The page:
Byelections can be conducted with less fanfare than a general election, of course. There won’t be a need for leaders to embark on cross-country tours and nobody’s expected to organize massive rallies.
Still, these byelections will serve as a test of how well a vote can be conducted in the context of an outbreak that is spreading, rather than one that is under control.
Toronto Centre a safe seat for big Liberal names
Regardless of how well the voting goes, the Liberals are likely to hold on to both of these ridings. That’s especially the case for Toronto Centre, which has voted Liberal in every election since 1993.
Morneau won Toronto Centre with 57 per cent of the vote in the 2019 federal election, defeating the NDP’s Brian Chang by a margin of 35 percentage points. That nearly matched his score in 2015, when Morneau won the riding for the first time with 58 per cent of the vote and a margin of 31 points.
Even in 2011, when the Liberals were at their lowest ebb nationwide, they still held the riding by a comfortable margin of 11 points.
Television broadcaster Marci Ien has been named as the Liberal candidate. She is only the latest high-profile name to carry the Liberal banner in the riding. Before Morneau, the seat was held by Finance Minister Chrystia Freeland and interim leaders Bob Rae and Bill Graham.
Ien starts out with high name recognition in a safe Liberal seat. It would be a tremendous upset for the Liberals if she were to lose it.
York Centre voted Conservative in 2011
It also would be an upset for the Liberals to lose York Centre — but it would not be nearly as surprising.
Levitt won the seat in 2019 with 50 per cent of the vote, beating the Conservatives’ Rachel Wilson by 13.5 points. But that was a much more comfortable margin than the one he managed in 2015, when Levitt ousted incumbent Mark Adler by just three points.
In 2011, when Stephen Harper secured a majority government for his Conservative Party, Adler won York Centre by a margin of 15 points over the Liberals.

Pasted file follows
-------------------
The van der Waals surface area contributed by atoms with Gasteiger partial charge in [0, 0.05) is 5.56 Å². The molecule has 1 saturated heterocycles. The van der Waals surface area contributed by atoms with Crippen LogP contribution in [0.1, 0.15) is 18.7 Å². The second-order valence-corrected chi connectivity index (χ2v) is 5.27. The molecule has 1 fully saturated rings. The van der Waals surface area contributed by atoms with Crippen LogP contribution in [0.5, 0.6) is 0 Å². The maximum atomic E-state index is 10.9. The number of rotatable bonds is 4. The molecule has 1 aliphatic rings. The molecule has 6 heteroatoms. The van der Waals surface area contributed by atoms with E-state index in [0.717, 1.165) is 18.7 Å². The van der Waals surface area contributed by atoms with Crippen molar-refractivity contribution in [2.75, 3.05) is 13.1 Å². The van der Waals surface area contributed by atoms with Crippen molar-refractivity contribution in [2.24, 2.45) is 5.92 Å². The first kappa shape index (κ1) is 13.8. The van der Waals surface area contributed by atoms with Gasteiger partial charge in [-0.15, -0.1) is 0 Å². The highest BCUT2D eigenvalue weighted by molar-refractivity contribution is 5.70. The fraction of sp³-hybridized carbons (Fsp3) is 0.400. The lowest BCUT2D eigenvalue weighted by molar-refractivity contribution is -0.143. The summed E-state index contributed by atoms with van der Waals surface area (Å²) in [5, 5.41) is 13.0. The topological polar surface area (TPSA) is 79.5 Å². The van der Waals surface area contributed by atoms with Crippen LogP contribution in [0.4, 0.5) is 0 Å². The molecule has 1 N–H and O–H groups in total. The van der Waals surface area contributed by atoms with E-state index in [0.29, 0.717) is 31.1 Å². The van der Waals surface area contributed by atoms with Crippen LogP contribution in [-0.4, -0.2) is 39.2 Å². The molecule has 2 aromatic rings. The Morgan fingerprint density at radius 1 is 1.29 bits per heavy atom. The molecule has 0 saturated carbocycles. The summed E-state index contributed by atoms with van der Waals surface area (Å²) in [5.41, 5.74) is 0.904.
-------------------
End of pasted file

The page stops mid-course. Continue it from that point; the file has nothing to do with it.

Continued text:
That Conservative breakthrough was historically unusual. With the exception of the 2011 election, the Liberals have won the seat in every election held since 1962. Before Adler, it had last voted for the Conservatives during the time of John Diefenbaker.
The Conservatives can still be expected to campaign hard for York Centre this time. It’s a suburban Toronto riding and the corresponding provincial riding was won easily by the Ontario Progressive Conservatives in the 2018 provincial election — making it exactly the kind of seat Conservative Leader Erin O’Toole will need to win to form a government of his own.
There haven’t been many signs that the seat is about to swing, however. Polls in Ontario show the Liberals have just as much support in the province today as they did last October, with the Conservatives slipping a little. Overcoming a 13.5-point gap might be too much to ask of the new Conservative leader.
But closing that gap would be a good sign that O’Toole is leading the party in the right direction. The Liberals, on the other hand, want a signal that they have not lost ground over things like the WE Charity controversy — and that voters feel their efforts to fight the pandemic have been effective.